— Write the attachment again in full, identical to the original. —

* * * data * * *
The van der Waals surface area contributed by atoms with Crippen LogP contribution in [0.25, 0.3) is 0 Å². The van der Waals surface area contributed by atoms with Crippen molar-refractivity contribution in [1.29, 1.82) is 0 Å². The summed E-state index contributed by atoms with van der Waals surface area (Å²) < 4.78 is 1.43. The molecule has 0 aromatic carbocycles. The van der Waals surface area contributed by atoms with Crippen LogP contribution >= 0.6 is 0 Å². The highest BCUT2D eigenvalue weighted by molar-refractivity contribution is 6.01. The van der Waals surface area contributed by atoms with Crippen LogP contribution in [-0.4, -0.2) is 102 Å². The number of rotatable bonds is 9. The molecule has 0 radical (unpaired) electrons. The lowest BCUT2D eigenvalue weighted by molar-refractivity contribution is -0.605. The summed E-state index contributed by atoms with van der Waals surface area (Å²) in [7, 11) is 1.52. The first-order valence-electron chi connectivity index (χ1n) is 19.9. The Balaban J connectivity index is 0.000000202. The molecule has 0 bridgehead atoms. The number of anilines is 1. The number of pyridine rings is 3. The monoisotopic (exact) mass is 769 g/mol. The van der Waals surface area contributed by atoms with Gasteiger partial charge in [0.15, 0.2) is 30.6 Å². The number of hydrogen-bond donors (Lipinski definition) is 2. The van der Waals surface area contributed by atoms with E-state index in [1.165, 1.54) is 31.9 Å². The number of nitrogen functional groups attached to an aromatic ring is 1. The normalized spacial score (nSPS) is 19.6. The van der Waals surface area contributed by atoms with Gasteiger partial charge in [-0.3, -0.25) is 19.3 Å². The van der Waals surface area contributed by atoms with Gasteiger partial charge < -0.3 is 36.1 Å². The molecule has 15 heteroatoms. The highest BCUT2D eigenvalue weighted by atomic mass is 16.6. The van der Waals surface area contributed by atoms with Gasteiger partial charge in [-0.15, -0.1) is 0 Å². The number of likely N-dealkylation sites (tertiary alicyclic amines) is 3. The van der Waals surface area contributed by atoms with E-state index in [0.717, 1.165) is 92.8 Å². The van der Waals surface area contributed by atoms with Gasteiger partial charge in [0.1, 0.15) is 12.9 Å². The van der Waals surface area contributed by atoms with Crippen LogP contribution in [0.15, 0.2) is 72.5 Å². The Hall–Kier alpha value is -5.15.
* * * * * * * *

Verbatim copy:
The van der Waals surface area contributed by atoms with Crippen LogP contribution in [0.25, 0.3) is 0 Å². The van der Waals surface area contributed by atoms with Crippen molar-refractivity contribution in [1.29, 1.82) is 0 Å². The summed E-state index contributed by atoms with van der Waals surface area (Å²) < 4.78 is 1.43. The molecule has 0 aromatic carbocycles. The van der Waals surface area contributed by atoms with Crippen LogP contribution >= 0.6 is 0 Å². The highest BCUT2D eigenvalue weighted by molar-refractivity contribution is 6.01. The van der Waals surface area contributed by atoms with Crippen LogP contribution in [-0.4, -0.2) is 102 Å². The number of rotatable bonds is 9. The molecule has 0 radical (unpaired) electrons. The lowest BCUT2D eigenvalue weighted by molar-refractivity contribution is -0.605. The summed E-state index contributed by atoms with van der Waals surface area (Å²) in [7, 11) is 1.52. The first-order valence-electron chi connectivity index (χ1n) is 19.9. The Balaban J connectivity index is 0.000000202. The molecule has 0 bridgehead atoms. The number of anilines is 1. The number of pyridine rings is 3. The monoisotopic (exact) mass is 769 g/mol. The van der Waals surface area contributed by atoms with Gasteiger partial charge in [0.15, 0.2) is 30.6 Å². The number of hydrogen-bond donors (Lipinski definition) is 2. The van der Waals surface area contributed by atoms with E-state index in [1.165, 1.54) is 31.9 Å². The number of nitrogen functional groups attached to an aromatic ring is 1. The normalized spacial score (nSPS) is 19.6. The van der Waals surface area contributed by atoms with Gasteiger partial charge in [-0.3, -0.25) is 19.3 Å². The van der Waals surface area contributed by atoms with Gasteiger partial charge < -0.3 is 36.1 Å². The molecule has 15 heteroatoms. The highest BCUT2D eigenvalue weighted by atomic mass is 16.6. The van der Waals surface area contributed by atoms with Gasteiger partial charge in [-0.15, -0.1) is 0 Å². The number of likely N-dealkylation sites (tertiary alicyclic amines) is 3. The van der Waals surface area contributed by atoms with E-state index in [0.717, 1.165) is 92.8 Å². The van der Waals surface area contributed by atoms with Gasteiger partial charge in [0.1, 0.15) is 12.9 Å². The van der Waals surface area contributed by atoms with Crippen LogP contribution in [0.15, 0.2) is 72.5 Å². The Hall–Kier alpha value is -5.15.